Transgenic tools have proven instrumental in uncovering the conserved SHF in zebrafish. Differential maturation of the fast-folding EGFP and slower dsRED expressed under transgenic control of the myl7 promoter revealed that cardiomyocytes at both the arterial and venous poles are later-differentiating populations [92]. Photoconvertible fluorescent myl7:KikGR revealed more precisely the timing of SHF-liked myocardium addition at the arterial pole between 24 and 34 hpf and the contribution of Mef2c to this process [93]. Caged fluorophores have been deployed as cell tracing tools to identify SHF precursors located posterior to the arterial pole of the early heart tube that contribute to the distal myocardium of the ventricle and the smooth muscle of the BA [33,100]. Select transgenic reporters also discriminate FHF from SHF. BAC-based reporters using the ltbp3 locus were found to be selectively active in the late-differentiating ventricular and OFT portion of the heart [88], while late somite-stage expression of transgene reporters based on drl and tbx5a is confined to FHF lineages [24,83]. FHF labeling by drl-based reporters also revealed that SHF addition to both poles of the primitive heart tube is independent of endocardium formation, as shown in clo mutants that lack the endothelium and blood lineage [24]. Light sheet-based live imaging using tbx1-based transgenic reporters captured the continuous addition of progenitors to the forming ventricle and OFT region as a stream of FHF and SHF cells from the bilateral LPM during heart tube elongation [89]. These collective observations are complemented by recent live imaging in developing chicken and mouse embryos [101,102,103], further underlining that zebrafish use deeply conserved mechanisms to coordinate early heart development that even our tunicate relatives deploy [104].

5. Developmental Signaling in Early Heart Development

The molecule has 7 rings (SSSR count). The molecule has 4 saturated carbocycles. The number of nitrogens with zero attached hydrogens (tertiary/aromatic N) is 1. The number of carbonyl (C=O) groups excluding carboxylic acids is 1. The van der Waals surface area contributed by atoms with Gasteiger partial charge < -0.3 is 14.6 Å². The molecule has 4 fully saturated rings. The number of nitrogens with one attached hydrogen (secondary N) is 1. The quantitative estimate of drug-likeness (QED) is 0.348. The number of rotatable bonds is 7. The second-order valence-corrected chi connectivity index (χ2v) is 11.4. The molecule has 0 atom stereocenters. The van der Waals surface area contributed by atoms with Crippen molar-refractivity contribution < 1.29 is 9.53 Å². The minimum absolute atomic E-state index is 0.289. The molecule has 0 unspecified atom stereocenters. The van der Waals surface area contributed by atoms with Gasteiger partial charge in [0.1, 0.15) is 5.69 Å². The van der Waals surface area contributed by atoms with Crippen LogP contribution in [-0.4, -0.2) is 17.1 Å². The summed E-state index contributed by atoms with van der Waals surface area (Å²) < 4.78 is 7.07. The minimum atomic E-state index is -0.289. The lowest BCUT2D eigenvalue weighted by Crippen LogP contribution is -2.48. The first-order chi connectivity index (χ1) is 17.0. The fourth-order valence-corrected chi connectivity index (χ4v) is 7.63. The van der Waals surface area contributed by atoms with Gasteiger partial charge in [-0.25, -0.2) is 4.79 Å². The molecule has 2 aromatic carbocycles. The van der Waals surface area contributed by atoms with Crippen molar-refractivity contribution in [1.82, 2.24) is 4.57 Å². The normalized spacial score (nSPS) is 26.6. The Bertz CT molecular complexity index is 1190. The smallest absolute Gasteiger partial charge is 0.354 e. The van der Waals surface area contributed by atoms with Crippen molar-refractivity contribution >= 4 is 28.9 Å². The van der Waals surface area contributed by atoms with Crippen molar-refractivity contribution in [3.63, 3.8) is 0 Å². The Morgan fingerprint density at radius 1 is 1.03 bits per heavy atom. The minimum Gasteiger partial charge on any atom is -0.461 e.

The FGF, BMP, TGF-beta, retinoic acid (RA), and Wnt pathways are major developmental signaling cascades that have all been implicated in diverse aspects of early vertebrate heart formation. Mutants affecting FGF signaling have been among the earliest isolated heart anomalies in zebrafish, as illustrated with the mutant for fgf8 (ace) that features predominant ventricle defects [54]. FGF signaling is deployed at various stages during mesoderm and cardiovascular fate patterning, starting with dorso-ventral patterning during gastrulation, to drive cardiac fate and restrict anterior endothelial-hematopoietic fates in early somitogenesis, and in controlling nkx2.5 and gata4 expression in cardiac precursors [54,105,106,107]. Perturbations of FGF signaling during the medial migration of the ALPM progenitors reduce ventricle size and inhibit BA formation, possibly suggesting a spatial or temporal sensitivity to FGF signaling in the anterior-posterior patterning of the OFT region [89,107]. Pulsed chemical FGF signaling perturbation after 20 hpf leads to reduced cardiomyocyte addition to the arterial pole of the heart, and inhibition of FGF signaling after heart cone formation results in loss of mef2cb and vmhc expression in the developing ventricle [92,93]. At 3–5 dpf, FGF signaling continues to contribute to maintaining the integrity of the myocardial wall downstream of Klf2 and to maintaining ventricular identity [108,109]. Further, hey2 has been charted as a downstream FGF target that controls the proliferative capacity of cardiac progenitor numbers, with extended growth of the heart in hey2 mutants [110]. While these results implicate FGF signaling in controlling SHF, the extent of the cell-autonomy of this process remains to be determined. Additionally, fgf8a expression is perturbed in embryos with an excess of RA signaling caused by loss of the RA-degrading enzyme Cyp26, leading to a failure in SHF progenitor addition to the OFT that is partially rescued when FGF signaling is restored [111]. The excess of RA causes a shift in contribution to the pharyngeal arch arteries instead of the OFT and a loss of progenitor to the heart tube [111]. Interconnecting two key signaling pathways, these data add to the model that RA acts to attenuate FGF responses during heart and adjacent fin field formation [112,113].